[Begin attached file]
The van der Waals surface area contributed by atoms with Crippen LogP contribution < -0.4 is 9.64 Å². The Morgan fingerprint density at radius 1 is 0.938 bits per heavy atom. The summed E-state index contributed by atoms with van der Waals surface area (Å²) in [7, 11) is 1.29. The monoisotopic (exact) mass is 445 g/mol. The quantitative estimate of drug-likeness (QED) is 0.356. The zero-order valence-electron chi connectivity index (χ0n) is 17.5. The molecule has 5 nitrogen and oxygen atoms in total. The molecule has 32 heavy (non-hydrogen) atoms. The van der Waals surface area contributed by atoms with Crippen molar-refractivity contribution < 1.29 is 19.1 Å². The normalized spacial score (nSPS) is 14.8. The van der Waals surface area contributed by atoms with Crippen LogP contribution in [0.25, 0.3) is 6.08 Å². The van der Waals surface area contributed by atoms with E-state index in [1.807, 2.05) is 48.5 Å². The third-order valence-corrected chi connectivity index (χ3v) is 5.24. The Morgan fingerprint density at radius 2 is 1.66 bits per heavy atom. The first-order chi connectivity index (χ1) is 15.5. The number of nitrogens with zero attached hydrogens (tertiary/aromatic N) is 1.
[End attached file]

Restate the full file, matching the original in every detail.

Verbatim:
The van der Waals surface area contributed by atoms with Crippen LogP contribution < -0.4 is 9.64 Å². The Morgan fingerprint density at radius 1 is 0.938 bits per heavy atom. The summed E-state index contributed by atoms with van der Waals surface area (Å²) in [7, 11) is 1.29. The monoisotopic (exact) mass is 445 g/mol. The quantitative estimate of drug-likeness (QED) is 0.356. The zero-order valence-electron chi connectivity index (χ0n) is 17.5. The molecule has 5 nitrogen and oxygen atoms in total. The molecule has 32 heavy (non-hydrogen) atoms. The van der Waals surface area contributed by atoms with Crippen molar-refractivity contribution < 1.29 is 19.1 Å². The normalized spacial score (nSPS) is 14.8. The van der Waals surface area contributed by atoms with Crippen LogP contribution in [0.25, 0.3) is 6.08 Å². The van der Waals surface area contributed by atoms with E-state index in [1.807, 2.05) is 48.5 Å². The third-order valence-corrected chi connectivity index (χ3v) is 5.24. The Morgan fingerprint density at radius 2 is 1.66 bits per heavy atom. The first-order chi connectivity index (χ1) is 15.5. The number of nitrogens with zero attached hydrogens (tertiary/aromatic N) is 1.